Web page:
Siskins look for coniferous and mixed forests. They are a widespread species, also at high altitudes, but their densities are correlated with the number of conifers; parks and gardens are fine, as long as there are enough conifers!

Where do siskins build their nests?

Siskins build their nests in tall conifers, especially bushy spruces. The nests are hidden in the high branches and built from twigs, grasses and moss. Eggs are cushioned with soft down.

A siskin perches on a spruce branch
Siskins tend to nest in conifers [Photo: Vitaly Ilyasov/]

When is breeding season for siskins?

A siskin normally finds its partner in the winter months – long before breeding season, which starts in April, when the first eggs are laid. The eggs are incubated for about 13 days, after which the hatchlings are fed in the nest for a further 15 days. Finally, the young siskins leave the nest, remaining close to and dependent on their parents for a few more weeks. Siskins tend to breed in small colonies of up to 6 pairs, and often start a second brood in June.

Where do siskins spend winter?

Siskins spend the winter months in the UK. Breeding colonies join forces to form larger flocks, which then move as one across the fields in search of food. Often, these siskin groups are joined by other winter birds, such as goldfinches. Head out for a winter walk and you may just spot these enormous flocks flying around.

Two siskins fight in snow
Siskins stick together over winter [Photo: Victor Tyakht/]

What does a siskin’s song sound like?

The song of the siskin consists of clear whistling notes that are interspersed with trills and the occasional squeak. They are also known to imitate other birds, making them sometimes difficult to identify. Siskins have several other calls that are as clear and high-pitched as their whistling.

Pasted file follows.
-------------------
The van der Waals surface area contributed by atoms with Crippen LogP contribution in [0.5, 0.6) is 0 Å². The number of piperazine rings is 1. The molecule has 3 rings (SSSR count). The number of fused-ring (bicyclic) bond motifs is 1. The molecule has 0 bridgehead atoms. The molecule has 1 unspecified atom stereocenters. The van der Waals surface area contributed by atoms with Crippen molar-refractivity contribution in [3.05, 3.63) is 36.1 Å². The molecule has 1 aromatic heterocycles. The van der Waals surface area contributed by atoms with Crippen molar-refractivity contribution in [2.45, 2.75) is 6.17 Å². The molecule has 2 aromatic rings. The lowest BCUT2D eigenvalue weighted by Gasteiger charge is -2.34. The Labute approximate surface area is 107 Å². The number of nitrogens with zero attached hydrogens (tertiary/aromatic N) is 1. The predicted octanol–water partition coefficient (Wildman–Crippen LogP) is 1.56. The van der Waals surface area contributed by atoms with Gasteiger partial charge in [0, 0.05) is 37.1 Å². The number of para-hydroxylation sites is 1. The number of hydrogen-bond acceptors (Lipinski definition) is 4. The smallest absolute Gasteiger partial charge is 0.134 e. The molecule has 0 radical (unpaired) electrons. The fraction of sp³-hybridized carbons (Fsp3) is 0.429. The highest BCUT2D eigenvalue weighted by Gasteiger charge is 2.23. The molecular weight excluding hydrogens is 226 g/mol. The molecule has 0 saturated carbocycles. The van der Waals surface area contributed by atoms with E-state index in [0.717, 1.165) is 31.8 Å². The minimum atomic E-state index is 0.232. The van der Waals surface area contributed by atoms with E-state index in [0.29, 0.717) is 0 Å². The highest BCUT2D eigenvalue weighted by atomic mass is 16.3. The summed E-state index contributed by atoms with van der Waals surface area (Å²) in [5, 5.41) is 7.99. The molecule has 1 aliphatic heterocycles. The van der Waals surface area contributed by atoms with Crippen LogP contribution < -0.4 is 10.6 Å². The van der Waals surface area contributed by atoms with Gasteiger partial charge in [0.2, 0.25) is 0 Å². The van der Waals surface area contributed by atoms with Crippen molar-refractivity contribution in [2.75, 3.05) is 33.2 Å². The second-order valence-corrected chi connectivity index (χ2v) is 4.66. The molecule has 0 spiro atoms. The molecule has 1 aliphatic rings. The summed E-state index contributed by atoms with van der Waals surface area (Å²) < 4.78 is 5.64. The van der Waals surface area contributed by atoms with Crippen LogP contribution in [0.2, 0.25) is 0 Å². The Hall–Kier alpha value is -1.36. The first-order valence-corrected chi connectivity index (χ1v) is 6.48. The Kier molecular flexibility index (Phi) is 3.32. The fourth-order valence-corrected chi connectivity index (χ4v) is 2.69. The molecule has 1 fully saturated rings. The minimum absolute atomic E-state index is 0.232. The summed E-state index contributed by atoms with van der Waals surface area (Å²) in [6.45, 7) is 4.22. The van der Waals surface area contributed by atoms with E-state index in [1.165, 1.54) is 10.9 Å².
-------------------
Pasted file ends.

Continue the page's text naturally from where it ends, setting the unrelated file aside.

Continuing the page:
Help the siskin!

Siskins can be a rarity. So it is quite a treat if you spot one in your back garden! Read on to find out how you can attract siskins to your garden and support their search for food.

What do siskins eat?

Siskins feed mainly on tree seeds, such as birch and alder. But they are partial to other seed-bearing plants such as thistles, docks and meadowsweet. During breeding season, the songbird also eats insects, picked from trees and plants. This protein-rich diet is particularly important for rearing young birds.

A siskin uses a bird feeder
Siskins do use bird feeders [Photo: Stephan Morris/]

Siskins also use birdfeeders, especially in winter, when they pick the finer seeds from the mix. And fat dumplings are much appreciated.

Which birdhouses are suitable for siskins?

Traditional birdhouses, as used by blue tits and starlings, are unsuitable for siskins. The songbird builds its nest free-standing in trees. So if you are lucky enough to find a siskin in and amongst your garden conifers, be sure to allow them to grow; siskins build their nests in dense trees for protection.

How can I support siskins even more?

A bird feeder is not the only way to support the siskin in its search for food. Seed-bearing perennials and wild herbs like thistle and meadowsweet are perfect natural sources of energy for the siskin. And during breeding season, an insect-friendly garden will provide that much-needed protein for young siskins.

On hot summer days, a bird bath will do wonders. Be it a pond, stream or bowl of water, siskins and many other garden visitors will appreciate the addition. However, be sure to clean it out regularly. When temperatures are high, a bird bath can become a breeding ground for disease. Ideally, in summer, they should be cleaned daily.

A siskin bathes at a waterhole
In summer, siskins will appreciate a bird bath [Photo: manfredxy/]

Read our profile to find out more about the coal tit, another garden visitor who spends winter in the UK, roaming coniferous trees.